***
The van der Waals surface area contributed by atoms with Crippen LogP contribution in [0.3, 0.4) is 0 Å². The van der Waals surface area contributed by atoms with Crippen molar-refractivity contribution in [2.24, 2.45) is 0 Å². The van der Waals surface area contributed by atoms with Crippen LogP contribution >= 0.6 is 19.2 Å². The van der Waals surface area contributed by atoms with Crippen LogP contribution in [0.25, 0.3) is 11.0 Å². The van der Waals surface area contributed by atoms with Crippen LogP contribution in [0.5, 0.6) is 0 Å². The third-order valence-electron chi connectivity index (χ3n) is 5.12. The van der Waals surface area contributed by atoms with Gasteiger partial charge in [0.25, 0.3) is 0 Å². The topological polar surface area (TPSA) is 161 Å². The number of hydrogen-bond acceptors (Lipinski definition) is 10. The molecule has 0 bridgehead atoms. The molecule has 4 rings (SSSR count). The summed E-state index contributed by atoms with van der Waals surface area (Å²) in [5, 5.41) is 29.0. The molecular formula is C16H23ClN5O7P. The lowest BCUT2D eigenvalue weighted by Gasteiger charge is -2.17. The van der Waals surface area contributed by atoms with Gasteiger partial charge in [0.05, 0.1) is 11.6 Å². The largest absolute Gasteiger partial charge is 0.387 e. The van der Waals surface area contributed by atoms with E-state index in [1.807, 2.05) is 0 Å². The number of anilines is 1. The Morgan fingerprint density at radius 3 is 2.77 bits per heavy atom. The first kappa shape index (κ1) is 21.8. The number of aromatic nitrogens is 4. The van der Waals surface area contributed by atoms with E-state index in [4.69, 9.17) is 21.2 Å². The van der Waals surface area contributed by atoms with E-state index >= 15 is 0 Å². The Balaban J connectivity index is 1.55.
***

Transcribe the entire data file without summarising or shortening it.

The van der Waals surface area contributed by atoms with Crippen LogP contribution in [0.3, 0.4) is 0 Å². The van der Waals surface area contributed by atoms with Crippen molar-refractivity contribution in [2.24, 2.45) is 0 Å². The van der Waals surface area contributed by atoms with Crippen LogP contribution >= 0.6 is 19.2 Å². The van der Waals surface area contributed by atoms with Crippen LogP contribution in [0.25, 0.3) is 11.0 Å². The van der Waals surface area contributed by atoms with Crippen LogP contribution in [0.5, 0.6) is 0 Å². The third-order valence-electron chi connectivity index (χ3n) is 5.12. The van der Waals surface area contributed by atoms with Gasteiger partial charge in [0.25, 0.3) is 0 Å². The topological polar surface area (TPSA) is 161 Å². The number of hydrogen-bond acceptors (Lipinski definition) is 10. The molecule has 0 bridgehead atoms. The molecule has 4 rings (SSSR count). The summed E-state index contributed by atoms with van der Waals surface area (Å²) in [5, 5.41) is 29.0. The molecular formula is C16H23ClN5O7P. The lowest BCUT2D eigenvalue weighted by Gasteiger charge is -2.17. The van der Waals surface area contributed by atoms with Gasteiger partial charge in [0.05, 0.1) is 11.6 Å². The largest absolute Gasteiger partial charge is 0.387 e. The van der Waals surface area contributed by atoms with E-state index in [1.807, 2.05) is 0 Å². The number of anilines is 1. The Morgan fingerprint density at radius 3 is 2.77 bits per heavy atom. The first kappa shape index (κ1) is 21.8. The number of aromatic nitrogens is 4. The van der Waals surface area contributed by atoms with E-state index in [4.69, 9.17) is 21.2 Å². The van der Waals surface area contributed by atoms with E-state index >= 15 is 0 Å². The Balaban J connectivity index is 1.55.